Another ground that could be promising in the right case would be an arbitrator exceeding authority.  The arbitrator derives all power from the parties’ contract, so only issues the parties have given the arbitrator power to arbitrate may be decided.  Of course, the parties may expand this authority by actually arbitrating issues before the arbitrator beyond these agreed.  And note that, if the parties’ contract incorporates AAA or other rules, the arbitrator’s power will include those given in the rules unless the parties contract otherwise.

As pointed out earlier in this series, parties will not want to get too elaborate about what is or is not to be arbitrated so that the arbitrator’s authority is unclear.  Otherwise the award will be subject to attack on this ground.

This ground may also be raised to attack a late award.  Many rules or arbitration clauses require that an award be made within a certain amount of time, often 90 days.  Some late awards have been vacated because the arbitrator was without power after the time for issuing the award had run.

There is room for gamesmanship here, with parties complaining about a late award only after it is issued and they lost.  Some state arbitration statutes specifically require that an attack on a late award be made before it is issued.  The FAA does not, but that doesn’t mean the award will be vacated automatically if it is late.  Still, it is best to avoid all this by getting the award issued on time.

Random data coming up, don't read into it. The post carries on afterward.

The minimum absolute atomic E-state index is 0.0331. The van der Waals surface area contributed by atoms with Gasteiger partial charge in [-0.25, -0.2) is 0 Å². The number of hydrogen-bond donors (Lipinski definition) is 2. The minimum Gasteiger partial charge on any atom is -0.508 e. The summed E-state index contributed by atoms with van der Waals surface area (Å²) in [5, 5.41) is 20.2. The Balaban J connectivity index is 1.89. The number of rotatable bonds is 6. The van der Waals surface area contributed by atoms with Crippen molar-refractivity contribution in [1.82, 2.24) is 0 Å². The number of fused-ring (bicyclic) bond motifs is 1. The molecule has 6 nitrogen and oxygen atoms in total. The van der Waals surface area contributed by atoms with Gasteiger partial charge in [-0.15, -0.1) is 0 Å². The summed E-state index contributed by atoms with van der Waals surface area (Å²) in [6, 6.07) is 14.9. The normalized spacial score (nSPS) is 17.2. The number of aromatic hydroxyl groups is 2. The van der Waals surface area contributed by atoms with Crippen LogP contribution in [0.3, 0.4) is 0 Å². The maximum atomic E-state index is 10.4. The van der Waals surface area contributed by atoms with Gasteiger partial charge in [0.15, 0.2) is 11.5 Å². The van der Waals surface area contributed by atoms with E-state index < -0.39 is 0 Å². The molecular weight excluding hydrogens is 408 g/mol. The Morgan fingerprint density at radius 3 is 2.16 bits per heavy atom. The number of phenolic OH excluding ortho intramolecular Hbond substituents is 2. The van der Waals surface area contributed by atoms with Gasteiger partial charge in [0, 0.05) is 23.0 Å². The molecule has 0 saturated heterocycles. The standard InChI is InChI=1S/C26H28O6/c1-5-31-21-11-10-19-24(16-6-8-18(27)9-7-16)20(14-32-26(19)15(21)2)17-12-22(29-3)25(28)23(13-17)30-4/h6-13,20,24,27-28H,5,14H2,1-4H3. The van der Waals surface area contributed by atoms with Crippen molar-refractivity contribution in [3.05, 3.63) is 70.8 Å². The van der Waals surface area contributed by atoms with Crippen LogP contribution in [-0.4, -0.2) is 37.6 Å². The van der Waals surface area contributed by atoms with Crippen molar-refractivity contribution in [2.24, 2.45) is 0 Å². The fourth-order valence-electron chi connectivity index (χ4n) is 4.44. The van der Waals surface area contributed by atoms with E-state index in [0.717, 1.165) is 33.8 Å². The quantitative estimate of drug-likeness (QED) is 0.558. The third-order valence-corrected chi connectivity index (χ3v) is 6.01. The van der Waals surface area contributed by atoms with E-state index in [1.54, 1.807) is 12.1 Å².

Other statutory grounds

The FAA’s other grounds for vacation are fairly esoteric and will not come up very often.  Hopefully, you have vetted your arbitrator or arbitrators during the selection process so they are unlikely to engage in misconduct or write incomprehensible awards.

There are other grounds for attacking awards that have been raised and considered over the years, which we will take up in the next article.


Arbitrating the Patent Case Part IX: Statutory provisions

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In earlier articles in this series we looked at patent disputes most suitable for arbitration, choice of arbitrator, arbitration clauses to use and avoid, the prehearing conference, discovery, and prehearing matters such as claim construction and summary judgment.  Before we continue on, let’s stop to explore the statutes that specifically provide for arbitration of patent disputes:  35 U.S.C. §§135 and 294.  I’ve received a question on patent statutes and arbitration, so there is no time like the present to address the matter.

Derivation proceedings.  Section 135 is straightforward.  It allows parties to a derivation proceeding to submit their contest to an arbitrator.  A derivation proceeding is used to determined whether the first-to-file inventor was the true inventor or whether he or she derived the invention from another.

If the parties determine to arbitrate the matter instead of submit it to the Patent Office, they are to give the Director of the Patent Office notice of the arbitration award – which is the arbitration term for a decision or order. The award is then binding on the parties.  The arbitration award is not enforceable until notice is given to the Director.  The award is noted as part of the patent’s prosecution record.  The Director may still determine the patentability of the invention claimed in the patent.

This makes sense. The arbitration will bind the parties.  But the patentability of the invention goes to the public interest in having only valid patents in existence.  That is not something the parties should be able determine for others in a private arbitration.  It remains the Director’s responsibility.